A character actor is a supporting actor who plays unusual, interesting, or eccentric characters.The term, often contrasted with that of leading actor, is somewhat abstract and open to interpretation. In a literal sense, all actors can be considered character actors since they all play "characters", but in the usual sense it is an actor who plays a distinctive and important supporting role.
A character actor may play characters who are very different from the actor's off-screen real-life personality, while in another sense a character actor may be one who specializes in minor roles. In either case, character actor roles are more substantial than bit parts or non-speaking extras.
The term is used primarily to describe television and film actors.An early use of the term was in the 1883 edition of The Stage , which defined a character actor as "one who portrays individualities and eccentricities". Actors with a long career history of playing character roles may be difficult for audiences to recognize as being the same actor.
In contrast to leading actors, they are generally seen as less glamorous.While a leading actor often has physical beauty needed to play the love interest, a character actor typically does not. Some character actors are known for their unusual looks. For example, the face of Chicago character actor William Schutz was disfigured in a car accident when he was five years old, but his appearance after reconstructive surgery helped him to be distinctive to theater audiences. Generally, the names of character actors are not featured prominently in movie and television advertising on the marquee, since a character actor's name is not expected to attract film audiences. Some character actors have been described as instantly recognizable despite their names being little known.
During the course of an acting career, an actor can sometimes shift between leading roles and secondary roles.Some leading actors, as they get older, find that access to leading roles is limited by their increasing age. In the past, actors of color, who were often barred from roles for which they were otherwise suited, found work performing ethnic stereotypes. Sometimes character actors have developed careers based on specific talents needed in genre films, such as dancing, horsemanship, acrobatics, swimming ability, or boxing. Many up-and-coming actors find themselves typecast in character roles due to an early success with a particular part or in a certain genre, such that the actor becomes so strongly identified with a particular type of role that casting directors steer the actor to similar roles. Some character actors play essentially the same character over and over, as with Andy Devine's humorous but resourceful sidekick, while other actors, such as Sir Laurence Olivier, have the capacity of submerging themselves in any role they play. That being said, some character actors can be known as "chameleons", actors who can play roles that vary wildly. One such example of this is Gary Oldman. Some character actors develop a cult following with a particular audience, such as with the fans of Star Trek or The Rocky Horror Picture Show .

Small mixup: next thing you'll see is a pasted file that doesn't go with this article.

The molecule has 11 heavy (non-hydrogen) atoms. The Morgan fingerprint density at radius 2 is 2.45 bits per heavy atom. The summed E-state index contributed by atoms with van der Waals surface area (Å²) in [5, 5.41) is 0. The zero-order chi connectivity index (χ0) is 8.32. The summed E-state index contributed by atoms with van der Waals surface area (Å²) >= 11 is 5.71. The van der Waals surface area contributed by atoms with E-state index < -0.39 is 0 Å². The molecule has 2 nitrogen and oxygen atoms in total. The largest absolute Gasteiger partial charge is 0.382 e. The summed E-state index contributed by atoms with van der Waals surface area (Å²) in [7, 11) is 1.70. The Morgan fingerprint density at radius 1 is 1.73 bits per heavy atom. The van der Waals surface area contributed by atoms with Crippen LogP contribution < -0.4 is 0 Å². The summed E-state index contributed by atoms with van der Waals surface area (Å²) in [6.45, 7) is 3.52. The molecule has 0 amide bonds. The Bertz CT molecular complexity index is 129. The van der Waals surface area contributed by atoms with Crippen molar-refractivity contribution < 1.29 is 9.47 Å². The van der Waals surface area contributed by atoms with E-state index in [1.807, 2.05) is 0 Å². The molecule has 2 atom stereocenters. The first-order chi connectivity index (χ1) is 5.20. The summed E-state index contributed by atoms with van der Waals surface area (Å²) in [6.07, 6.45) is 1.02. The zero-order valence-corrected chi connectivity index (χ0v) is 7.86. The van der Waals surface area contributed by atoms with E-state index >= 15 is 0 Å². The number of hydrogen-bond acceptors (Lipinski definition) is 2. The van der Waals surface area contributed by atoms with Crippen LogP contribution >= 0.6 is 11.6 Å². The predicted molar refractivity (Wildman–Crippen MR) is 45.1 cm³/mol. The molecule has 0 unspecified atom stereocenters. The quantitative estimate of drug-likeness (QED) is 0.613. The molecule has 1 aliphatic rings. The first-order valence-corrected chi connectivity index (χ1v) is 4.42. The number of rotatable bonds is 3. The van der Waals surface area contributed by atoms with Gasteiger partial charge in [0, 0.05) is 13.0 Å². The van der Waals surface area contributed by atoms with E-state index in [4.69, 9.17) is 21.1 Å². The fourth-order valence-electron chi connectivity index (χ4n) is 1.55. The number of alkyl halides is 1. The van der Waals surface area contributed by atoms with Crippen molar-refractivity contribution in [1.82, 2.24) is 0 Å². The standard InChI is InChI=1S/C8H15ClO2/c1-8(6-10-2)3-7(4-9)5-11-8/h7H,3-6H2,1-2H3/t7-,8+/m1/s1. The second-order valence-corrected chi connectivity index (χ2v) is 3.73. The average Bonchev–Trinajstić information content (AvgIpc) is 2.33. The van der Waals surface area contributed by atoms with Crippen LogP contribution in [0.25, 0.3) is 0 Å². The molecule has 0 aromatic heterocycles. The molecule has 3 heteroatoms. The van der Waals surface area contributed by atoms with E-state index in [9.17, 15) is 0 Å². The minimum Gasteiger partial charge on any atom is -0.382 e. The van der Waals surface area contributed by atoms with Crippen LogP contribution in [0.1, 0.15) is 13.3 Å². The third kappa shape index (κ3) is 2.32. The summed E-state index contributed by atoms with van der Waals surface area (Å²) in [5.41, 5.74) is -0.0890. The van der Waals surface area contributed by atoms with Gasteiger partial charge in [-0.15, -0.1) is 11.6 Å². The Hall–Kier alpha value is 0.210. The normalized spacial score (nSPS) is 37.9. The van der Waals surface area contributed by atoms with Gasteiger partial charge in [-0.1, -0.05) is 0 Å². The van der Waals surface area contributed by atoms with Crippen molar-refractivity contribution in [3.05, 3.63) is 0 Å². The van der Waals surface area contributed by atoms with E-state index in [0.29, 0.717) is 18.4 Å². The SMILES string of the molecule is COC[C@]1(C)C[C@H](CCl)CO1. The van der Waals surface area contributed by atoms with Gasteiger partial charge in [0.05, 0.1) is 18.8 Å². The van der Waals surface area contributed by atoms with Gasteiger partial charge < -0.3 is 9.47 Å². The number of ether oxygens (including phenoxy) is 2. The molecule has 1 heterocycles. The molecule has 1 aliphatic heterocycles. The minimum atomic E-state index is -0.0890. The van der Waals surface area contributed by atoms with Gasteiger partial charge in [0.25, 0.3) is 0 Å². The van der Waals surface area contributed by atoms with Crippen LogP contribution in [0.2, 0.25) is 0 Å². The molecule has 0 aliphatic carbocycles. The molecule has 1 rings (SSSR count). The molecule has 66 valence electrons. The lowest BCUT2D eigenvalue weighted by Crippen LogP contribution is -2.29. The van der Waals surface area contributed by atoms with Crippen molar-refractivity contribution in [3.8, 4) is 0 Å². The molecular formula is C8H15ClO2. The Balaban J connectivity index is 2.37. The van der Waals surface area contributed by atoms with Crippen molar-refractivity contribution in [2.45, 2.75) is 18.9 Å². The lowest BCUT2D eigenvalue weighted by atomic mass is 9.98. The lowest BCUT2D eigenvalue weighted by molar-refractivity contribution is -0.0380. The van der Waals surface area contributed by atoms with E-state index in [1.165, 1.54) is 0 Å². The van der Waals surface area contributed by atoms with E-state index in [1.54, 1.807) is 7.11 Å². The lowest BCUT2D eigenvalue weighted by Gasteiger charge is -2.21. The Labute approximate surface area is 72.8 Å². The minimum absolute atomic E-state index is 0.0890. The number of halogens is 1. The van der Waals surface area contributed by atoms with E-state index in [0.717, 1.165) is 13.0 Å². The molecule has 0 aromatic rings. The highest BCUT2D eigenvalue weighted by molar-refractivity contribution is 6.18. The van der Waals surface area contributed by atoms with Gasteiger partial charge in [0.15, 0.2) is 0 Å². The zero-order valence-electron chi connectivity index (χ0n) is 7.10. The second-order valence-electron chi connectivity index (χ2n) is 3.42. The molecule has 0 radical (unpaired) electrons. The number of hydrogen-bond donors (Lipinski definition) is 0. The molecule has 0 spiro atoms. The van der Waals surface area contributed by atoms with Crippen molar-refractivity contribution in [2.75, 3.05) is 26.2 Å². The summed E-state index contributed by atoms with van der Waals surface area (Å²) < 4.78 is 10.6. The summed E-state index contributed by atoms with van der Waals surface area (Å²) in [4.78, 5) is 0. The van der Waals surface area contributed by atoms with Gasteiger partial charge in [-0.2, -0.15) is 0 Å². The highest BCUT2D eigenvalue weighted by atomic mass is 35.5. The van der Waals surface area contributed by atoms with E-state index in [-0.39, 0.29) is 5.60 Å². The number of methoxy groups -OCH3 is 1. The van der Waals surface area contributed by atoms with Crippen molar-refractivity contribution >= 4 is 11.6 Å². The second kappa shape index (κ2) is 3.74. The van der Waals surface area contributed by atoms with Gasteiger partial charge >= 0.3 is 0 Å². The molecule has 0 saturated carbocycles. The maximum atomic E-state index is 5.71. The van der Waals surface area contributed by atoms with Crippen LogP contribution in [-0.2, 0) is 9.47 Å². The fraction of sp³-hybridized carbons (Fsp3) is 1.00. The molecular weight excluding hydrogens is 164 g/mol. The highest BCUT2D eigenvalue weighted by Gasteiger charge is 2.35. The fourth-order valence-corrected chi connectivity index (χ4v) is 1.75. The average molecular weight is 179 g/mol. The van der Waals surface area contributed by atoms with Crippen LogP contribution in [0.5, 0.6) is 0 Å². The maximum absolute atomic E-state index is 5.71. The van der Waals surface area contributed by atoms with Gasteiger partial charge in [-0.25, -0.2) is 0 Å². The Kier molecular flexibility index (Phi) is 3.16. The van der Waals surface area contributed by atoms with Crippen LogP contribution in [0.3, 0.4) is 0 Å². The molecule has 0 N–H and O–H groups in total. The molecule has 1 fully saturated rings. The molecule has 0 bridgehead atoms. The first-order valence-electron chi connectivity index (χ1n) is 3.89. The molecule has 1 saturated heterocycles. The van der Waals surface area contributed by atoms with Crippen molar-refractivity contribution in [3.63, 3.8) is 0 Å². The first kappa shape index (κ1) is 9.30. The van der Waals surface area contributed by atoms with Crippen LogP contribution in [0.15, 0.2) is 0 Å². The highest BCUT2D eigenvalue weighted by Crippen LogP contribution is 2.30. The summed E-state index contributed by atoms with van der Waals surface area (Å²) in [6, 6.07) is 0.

Character actors tend to play the same type of role throughout their careers,including Harvey Keitel as tough and determined characters, Christopher Lloyd as an eccentric, Claude Rains as sophisticated, sometimes morally ambiguous men, Abe Vigoda as an ageing criminal, Fairuza Balk as moody goth girls, and Forest Whitaker as composed characters with underlying volatility. Ed Lauter usually portrayed a menacing figure because of his "long, angular face" which was easily recognized in public, although audiences rarely knew his name. Character actors can play a variety of types, such as the femme fatale, gunslinger, sidekick, town drunk, villain, whore with a heart of gold, and many others. A character actor's roles are often perceived as being substantially different from their perceived real-life persona, meaning that they do not portray an extension of themselves, but rather a character substantially different from their off-screen persona. Character actors subsume themselves into the characters they portray, such that their off-screen acting persona is practically unrecognizable. According to one view, great character actors are rarely out of work, and often have long careers that span decades. They are also often highly regarded by fellow actors.